Farmworkers Need Families, Not Deportation and Exploitation
During the Trump administration, the U.S. deported an average of 275,725 people per year, almost the same number of workers - 257,667 - brought by growers last year to labor in U.S. fields. Contract laborers on H2-A visas now make up is a tenth of the U.S.'s total agricultural workforce - an increase of more than 100,000 in just six years.
Deporting people while bringing in contract farm labor is not new. In 1954, during the bracero program the U.S. deported 1,074,277 people in the infamous "Operation Wetback, and brought in 309,033 contract workers. " Two years later 445,197 braceros were brought to work on U.S. farms.
Farmworkers already living in the U.S. were replaced by contract labor when they demanded higher wages. Farmworker advocates accused the government of using deportations to create a labor shortage, and force workers and growers into the bracero program. Braceros were abused and cheated, they argued, and deported if they went on strike.
In response, civil rights and labor leaders of that era, including Cesar Chavez and Ernesto Galarza, pushed Congress to end the bracero program.
After ending the bracero program in 1964, Congress passed the Immigration and Nationality Act of 1965. A preference system for family immigration replaced the growers' cheap labor supply scheme. By no accident, the grape strike which began the farmworkers' union movement in Delano started the same year.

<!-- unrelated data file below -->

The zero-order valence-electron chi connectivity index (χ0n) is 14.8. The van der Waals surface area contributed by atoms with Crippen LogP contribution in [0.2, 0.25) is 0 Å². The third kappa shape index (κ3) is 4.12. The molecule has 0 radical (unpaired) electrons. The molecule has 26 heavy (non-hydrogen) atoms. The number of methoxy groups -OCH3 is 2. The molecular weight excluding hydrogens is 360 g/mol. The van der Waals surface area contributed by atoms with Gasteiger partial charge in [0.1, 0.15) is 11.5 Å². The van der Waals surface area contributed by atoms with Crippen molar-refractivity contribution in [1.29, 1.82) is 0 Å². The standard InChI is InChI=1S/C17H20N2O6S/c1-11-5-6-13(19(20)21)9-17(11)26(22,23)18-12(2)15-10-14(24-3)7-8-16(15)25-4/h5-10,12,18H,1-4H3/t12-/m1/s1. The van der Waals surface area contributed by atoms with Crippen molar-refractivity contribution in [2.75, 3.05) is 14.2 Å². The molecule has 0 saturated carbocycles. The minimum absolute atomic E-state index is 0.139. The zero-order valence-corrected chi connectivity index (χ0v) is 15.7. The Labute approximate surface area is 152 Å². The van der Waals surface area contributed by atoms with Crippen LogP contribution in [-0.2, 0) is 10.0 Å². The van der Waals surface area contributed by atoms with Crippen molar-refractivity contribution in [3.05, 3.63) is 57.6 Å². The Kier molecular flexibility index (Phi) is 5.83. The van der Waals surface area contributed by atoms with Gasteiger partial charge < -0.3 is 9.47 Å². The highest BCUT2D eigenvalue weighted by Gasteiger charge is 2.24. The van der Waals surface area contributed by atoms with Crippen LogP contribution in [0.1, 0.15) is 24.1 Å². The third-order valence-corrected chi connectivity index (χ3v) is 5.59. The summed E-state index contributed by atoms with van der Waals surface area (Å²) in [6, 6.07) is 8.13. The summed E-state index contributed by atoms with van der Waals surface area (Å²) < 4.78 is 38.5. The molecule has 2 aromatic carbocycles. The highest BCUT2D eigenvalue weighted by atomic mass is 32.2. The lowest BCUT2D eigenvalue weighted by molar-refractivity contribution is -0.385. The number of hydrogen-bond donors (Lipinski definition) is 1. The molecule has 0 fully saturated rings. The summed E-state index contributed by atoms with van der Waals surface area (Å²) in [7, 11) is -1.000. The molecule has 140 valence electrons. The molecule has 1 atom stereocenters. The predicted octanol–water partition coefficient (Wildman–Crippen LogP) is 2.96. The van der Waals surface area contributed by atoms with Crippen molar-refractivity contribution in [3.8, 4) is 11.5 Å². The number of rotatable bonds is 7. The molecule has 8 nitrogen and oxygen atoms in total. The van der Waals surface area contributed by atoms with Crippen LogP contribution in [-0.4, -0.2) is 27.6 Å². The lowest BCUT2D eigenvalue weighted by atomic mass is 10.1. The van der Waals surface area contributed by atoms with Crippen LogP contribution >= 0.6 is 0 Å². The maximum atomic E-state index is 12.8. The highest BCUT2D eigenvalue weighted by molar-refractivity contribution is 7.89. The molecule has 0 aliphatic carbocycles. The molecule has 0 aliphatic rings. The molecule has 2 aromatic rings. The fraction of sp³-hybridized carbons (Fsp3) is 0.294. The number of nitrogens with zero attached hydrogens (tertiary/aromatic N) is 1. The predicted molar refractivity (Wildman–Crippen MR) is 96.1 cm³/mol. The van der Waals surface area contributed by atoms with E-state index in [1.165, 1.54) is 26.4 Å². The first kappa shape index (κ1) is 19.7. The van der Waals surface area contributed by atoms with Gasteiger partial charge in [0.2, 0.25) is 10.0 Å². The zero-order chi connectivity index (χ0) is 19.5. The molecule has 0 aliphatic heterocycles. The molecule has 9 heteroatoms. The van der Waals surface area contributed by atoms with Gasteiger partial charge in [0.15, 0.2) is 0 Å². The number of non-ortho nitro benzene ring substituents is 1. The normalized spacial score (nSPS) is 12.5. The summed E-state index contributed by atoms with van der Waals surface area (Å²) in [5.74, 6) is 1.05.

Today the Biden administration is seeking ways to undo the damage to immigrants and workers wrought by Trump's executive orders. For farmworkers the worst of those orders came last April, when an infamous tweet suspended all the processing of family preference visas, effective ending the program won by the civil rights movement. At the same time Trump tried to cut the wages of today's braceros, the H2-A workers, and expand the program by making it even more grower-friendly.
In one positive move, Biden rescinded Trump's wage cut. But a deeper choice remains.
The H2-A program is even more abusive than the old bracero program. An opaque system of private recruiters and contractors brings in workers, extorting bribes for visas. Once in the U.S. these workers suffer wage theft and systematic labor violations. During the pandemic their barracks and bunk beds have become centers for spreading infection, and several have died. When workers protest conditions and go on strike they are fired and sent back to Mexico, and blacklisted for future employment.
At the same time, farmworkers living in the U.S. have seen their wages stagnate. It is not unusual to see workers living in cars and under trees at harvest time. Legal cases document the replacement of resident farmworkers by H2-A workers. This is not legal, but only 26 out of over eleven thousand growers were temporarily suspended from the program last year for violations. Already in states like Georgia and Washington more than a quarter of all farm jobs are now filled by growers bringing in contract labor, and the number is rising quickly.